Can You Claim Medical Malpractice If You Develop A New Condition After Surgery?

56-1024x678Having surgery is always a stressful situation. Nobody wants to leave the hospital only to return a short time later from complications due to the first surgery. This is unfortunately what happened to Mr. James Nelson, who sued his surgeon, Dr. F, in East Baton Rouge Parish. So, what happens when you develop a new medical condition after your surgery?

In November 2009, Dr. F performed gallbladder removal surgery on Mr. Nelson. Several hours after Nelson was discharged from the hospital, he experienced pain in his lower abdomen, stomach, and sternum. Nelson returned to the hospital, where he was informed that he was suffering from pancreatitis. Nelson was admitted for care in conjunction with the pancreatitis and was released four days later.  

One year later, Nelson requested the formation of a medical review panel, claiming that Dr. F committed medical malpractice by allowing contrast dye to enter Nelson’s pancreatic duct during his gallbladder removal surgery. Nelson claims that this was the cause of his pancreatitis. Nelson also claims that he was never informed that pancreatitis is a possible outcome from the type of surgery performed.

In 2011, the medical review panel rendered a unanimous opinion, finding that Dr. F performed the procedure without deviating from the proper standard of care.  They further found that Nelson’s pancreatitis was not caused by the dye or the surgery, but instead from independent sources. Nelson subsequently filed suit, alleging medical malpractice, fear of cancer, lack of informed consent, and a claim that Dr. F intentionally failed to submit certain evidence.

The court first reviewed the medical malpractice claim by evaluating excerpts of the deposition testimony of Dr. F, and the applicable Louisiana Law, La. R.S. 9:2794. The court ultimately concluded that there was no evidence to support the requisite standard of care, breach of that standard, or that a breach during surgery caused Nelson’s pancreatitis. In conclusion, the court found that Dr. F did not commit medical malpractice.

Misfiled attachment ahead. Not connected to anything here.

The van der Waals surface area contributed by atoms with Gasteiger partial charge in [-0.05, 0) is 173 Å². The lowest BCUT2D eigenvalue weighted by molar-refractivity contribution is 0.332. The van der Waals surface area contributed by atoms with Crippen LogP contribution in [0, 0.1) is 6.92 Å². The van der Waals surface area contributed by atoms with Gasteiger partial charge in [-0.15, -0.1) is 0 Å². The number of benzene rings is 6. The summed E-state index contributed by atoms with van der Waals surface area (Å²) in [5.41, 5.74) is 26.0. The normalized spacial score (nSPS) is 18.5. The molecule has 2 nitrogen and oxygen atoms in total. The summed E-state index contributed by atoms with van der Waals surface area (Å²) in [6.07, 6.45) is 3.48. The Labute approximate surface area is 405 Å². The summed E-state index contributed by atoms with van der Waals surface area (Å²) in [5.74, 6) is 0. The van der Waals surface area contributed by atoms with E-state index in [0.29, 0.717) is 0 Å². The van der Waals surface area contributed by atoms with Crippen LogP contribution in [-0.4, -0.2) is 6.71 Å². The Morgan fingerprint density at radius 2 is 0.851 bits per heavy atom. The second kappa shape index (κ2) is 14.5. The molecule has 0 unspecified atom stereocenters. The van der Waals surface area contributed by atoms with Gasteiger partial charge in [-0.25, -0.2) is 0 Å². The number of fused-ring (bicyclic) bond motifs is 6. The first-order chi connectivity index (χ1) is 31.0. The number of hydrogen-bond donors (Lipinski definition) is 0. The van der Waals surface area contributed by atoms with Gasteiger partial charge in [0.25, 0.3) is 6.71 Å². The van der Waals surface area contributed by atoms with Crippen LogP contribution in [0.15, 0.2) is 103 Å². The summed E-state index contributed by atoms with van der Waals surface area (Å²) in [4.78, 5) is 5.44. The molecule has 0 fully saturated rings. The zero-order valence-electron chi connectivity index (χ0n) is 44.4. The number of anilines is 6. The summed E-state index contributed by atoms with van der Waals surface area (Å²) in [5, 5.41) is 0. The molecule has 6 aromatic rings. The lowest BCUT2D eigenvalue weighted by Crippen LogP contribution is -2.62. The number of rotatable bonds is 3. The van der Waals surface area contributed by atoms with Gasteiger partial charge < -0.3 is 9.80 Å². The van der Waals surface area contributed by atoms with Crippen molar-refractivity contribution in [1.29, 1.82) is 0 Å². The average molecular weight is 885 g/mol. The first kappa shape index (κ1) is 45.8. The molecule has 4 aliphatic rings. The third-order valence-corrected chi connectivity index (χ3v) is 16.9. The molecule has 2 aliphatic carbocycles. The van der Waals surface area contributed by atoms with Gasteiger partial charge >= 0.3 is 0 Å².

Next, the court evaluated Nelson’s claim that the pancreatitis he suffered placed him at greater risk of developing pancreatic cancer. The court found, through testimony given by doctors, that a single isolated incident of pancreatitis has not been medically correlated to cause pancreatic cancer. Nelson failed to rebut this showing, and, therefore, this claim was dismissed.

Nelson’s next claim was lack of informed consent. Nelson conceded that he was given a consent form before his gallbladder surgery, however, he argued that the consent form did not contain any warning that pancreatitis was a known complication of the surgery with the type of medical equipment that was used.

The court found that a doctor has a duty to disclose all risks that are material. In order to determine if a risk is material, the rate of incidence and the degree of harm is taken into consideration. According to the medical review panel, pancreatitis after gallbladder surgery is “rarely seen.” Further, Nelson failed to demonstrate that the threat of pancreatitis in this situation is so material that it should have been disclosed. This claim was also dismissed.

Finally, Nelson maintained that Dr. F intentionally failed to submit certain evidence because it would have shown negligence. Unfortunately for Nelson, there is no evidence that suggested any act or omission by Dr. F that resulted in missing evidence. This claim was also dismissed.

Although Nelson did not win on any of his claims against his surgeon, this case demonstrates how complicated medical malpractice cases can be. They require extensive amounts of evidence and often include a wide range of individual claims. It is important to always speak with a good attorney if you feel like you have been wronged by the actions of a medical professional.

Additional Sources: JAMES L. NELSON VERSUS Dr. F, M.D.

Written by Berniard Law Firm Blog Writer: Samantha Lacy

Additional Berniard Law Firm Articles on the importance of Evidence in Medical Malpractice claims: Plaintiff Fails to Provide Expert Witnesses to Sustain Medical Malpractice Suit